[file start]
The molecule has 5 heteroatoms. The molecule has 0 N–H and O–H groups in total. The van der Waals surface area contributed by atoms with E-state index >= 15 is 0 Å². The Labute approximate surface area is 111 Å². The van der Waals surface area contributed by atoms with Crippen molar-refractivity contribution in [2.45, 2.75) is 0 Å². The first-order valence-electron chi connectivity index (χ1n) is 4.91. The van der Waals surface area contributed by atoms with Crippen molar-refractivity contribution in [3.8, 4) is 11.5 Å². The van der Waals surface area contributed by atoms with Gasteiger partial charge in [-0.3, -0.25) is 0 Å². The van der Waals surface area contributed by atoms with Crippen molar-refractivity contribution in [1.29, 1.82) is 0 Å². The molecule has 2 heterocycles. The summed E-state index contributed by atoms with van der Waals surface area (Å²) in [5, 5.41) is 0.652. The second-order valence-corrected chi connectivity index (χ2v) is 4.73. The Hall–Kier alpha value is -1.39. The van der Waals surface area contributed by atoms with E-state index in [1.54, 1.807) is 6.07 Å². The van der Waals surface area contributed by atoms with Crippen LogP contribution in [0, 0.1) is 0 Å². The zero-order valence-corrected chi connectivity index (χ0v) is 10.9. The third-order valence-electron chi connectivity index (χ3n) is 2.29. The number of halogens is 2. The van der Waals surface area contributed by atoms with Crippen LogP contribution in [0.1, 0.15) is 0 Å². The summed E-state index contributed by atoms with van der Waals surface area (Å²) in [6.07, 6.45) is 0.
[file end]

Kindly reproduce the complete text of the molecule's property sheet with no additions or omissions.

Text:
The molecule has 5 heteroatoms. The molecule has 0 N–H and O–H groups in total. The van der Waals surface area contributed by atoms with E-state index >= 15 is 0 Å². The Labute approximate surface area is 111 Å². The van der Waals surface area contributed by atoms with Crippen molar-refractivity contribution in [2.45, 2.75) is 0 Å². The first-order valence-electron chi connectivity index (χ1n) is 4.91. The van der Waals surface area contributed by atoms with Crippen molar-refractivity contribution in [3.8, 4) is 11.5 Å². The van der Waals surface area contributed by atoms with Gasteiger partial charge in [-0.3, -0.25) is 0 Å². The van der Waals surface area contributed by atoms with Crippen molar-refractivity contribution in [1.29, 1.82) is 0 Å². The molecule has 2 heterocycles. The summed E-state index contributed by atoms with van der Waals surface area (Å²) in [5, 5.41) is 0.652. The second-order valence-corrected chi connectivity index (χ2v) is 4.73. The Hall–Kier alpha value is -1.39. The van der Waals surface area contributed by atoms with E-state index in [1.54, 1.807) is 6.07 Å². The van der Waals surface area contributed by atoms with Crippen LogP contribution in [0, 0.1) is 0 Å². The zero-order valence-corrected chi connectivity index (χ0v) is 10.9. The third-order valence-electron chi connectivity index (χ3n) is 2.29. The number of halogens is 2. The van der Waals surface area contributed by atoms with Crippen LogP contribution in [0.1, 0.15) is 0 Å². The summed E-state index contributed by atoms with van der Waals surface area (Å²) in [6.07, 6.45) is 0.